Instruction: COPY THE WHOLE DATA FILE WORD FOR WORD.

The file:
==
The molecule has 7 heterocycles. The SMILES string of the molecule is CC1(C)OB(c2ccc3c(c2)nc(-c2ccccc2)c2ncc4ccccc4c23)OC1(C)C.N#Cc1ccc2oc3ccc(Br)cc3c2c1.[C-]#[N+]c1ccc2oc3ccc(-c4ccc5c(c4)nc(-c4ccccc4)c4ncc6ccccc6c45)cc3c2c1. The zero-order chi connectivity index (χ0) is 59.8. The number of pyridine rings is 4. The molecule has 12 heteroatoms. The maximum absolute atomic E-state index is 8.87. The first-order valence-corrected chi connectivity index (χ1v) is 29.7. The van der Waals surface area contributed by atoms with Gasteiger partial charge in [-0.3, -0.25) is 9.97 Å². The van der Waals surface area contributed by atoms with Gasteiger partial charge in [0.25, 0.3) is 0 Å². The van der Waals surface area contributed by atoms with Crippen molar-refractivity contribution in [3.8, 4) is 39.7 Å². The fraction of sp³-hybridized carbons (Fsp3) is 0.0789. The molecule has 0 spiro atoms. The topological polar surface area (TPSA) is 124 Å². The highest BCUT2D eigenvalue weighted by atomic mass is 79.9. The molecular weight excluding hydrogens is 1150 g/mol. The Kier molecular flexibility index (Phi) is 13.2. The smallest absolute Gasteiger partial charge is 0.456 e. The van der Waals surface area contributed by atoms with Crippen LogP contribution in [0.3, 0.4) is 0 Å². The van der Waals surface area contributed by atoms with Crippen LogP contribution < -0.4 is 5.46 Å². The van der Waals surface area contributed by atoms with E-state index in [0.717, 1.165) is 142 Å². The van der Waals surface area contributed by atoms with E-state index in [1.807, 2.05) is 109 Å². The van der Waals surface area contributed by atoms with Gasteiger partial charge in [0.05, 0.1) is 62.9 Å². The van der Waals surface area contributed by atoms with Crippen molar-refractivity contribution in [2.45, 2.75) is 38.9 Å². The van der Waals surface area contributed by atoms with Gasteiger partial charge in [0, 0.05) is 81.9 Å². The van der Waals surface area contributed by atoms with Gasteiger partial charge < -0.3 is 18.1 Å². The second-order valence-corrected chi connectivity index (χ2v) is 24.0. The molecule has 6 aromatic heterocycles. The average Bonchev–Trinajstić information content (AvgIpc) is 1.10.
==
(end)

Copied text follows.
The molecule has 7 heterocycles. The SMILES string of the molecule is CC1(C)OB(c2ccc3c(c2)nc(-c2ccccc2)c2ncc4ccccc4c23)OC1(C)C.N#Cc1ccc2oc3ccc(Br)cc3c2c1.[C-]#[N+]c1ccc2oc3ccc(-c4ccc5c(c4)nc(-c4ccccc4)c4ncc6ccccc6c45)cc3c2c1. The zero-order chi connectivity index (χ0) is 59.8. The number of pyridine rings is 4. The molecule has 12 heteroatoms. The maximum absolute atomic E-state index is 8.87. The first-order valence-corrected chi connectivity index (χ1v) is 29.7. The van der Waals surface area contributed by atoms with Gasteiger partial charge in [-0.3, -0.25) is 9.97 Å². The van der Waals surface area contributed by atoms with Gasteiger partial charge in [0.25, 0.3) is 0 Å². The van der Waals surface area contributed by atoms with Crippen molar-refractivity contribution in [3.8, 4) is 39.7 Å². The fraction of sp³-hybridized carbons (Fsp3) is 0.0789. The molecule has 0 spiro atoms. The topological polar surface area (TPSA) is 124 Å². The highest BCUT2D eigenvalue weighted by atomic mass is 79.9. The molecular weight excluding hydrogens is 1150 g/mol. The Kier molecular flexibility index (Phi) is 13.2. The smallest absolute Gasteiger partial charge is 0.456 e. The van der Waals surface area contributed by atoms with Crippen LogP contribution in [0.3, 0.4) is 0 Å². The van der Waals surface area contributed by atoms with Crippen LogP contribution < -0.4 is 5.46 Å². The van der Waals surface area contributed by atoms with E-state index in [0.717, 1.165) is 142 Å². The van der Waals surface area contributed by atoms with E-state index in [1.807, 2.05) is 109 Å². The van der Waals surface area contributed by atoms with Gasteiger partial charge in [0.05, 0.1) is 62.9 Å². The van der Waals surface area contributed by atoms with Crippen molar-refractivity contribution in [2.45, 2.75) is 38.9 Å². The van der Waals surface area contributed by atoms with Gasteiger partial charge in [0, 0.05) is 81.9 Å². The van der Waals surface area contributed by atoms with Gasteiger partial charge < -0.3 is 18.1 Å². The second-order valence-corrected chi connectivity index (χ2v) is 24.0. The molecule has 6 aromatic heterocycles. The average Bonchev–Trinajstić information content (AvgIpc) is 1.10.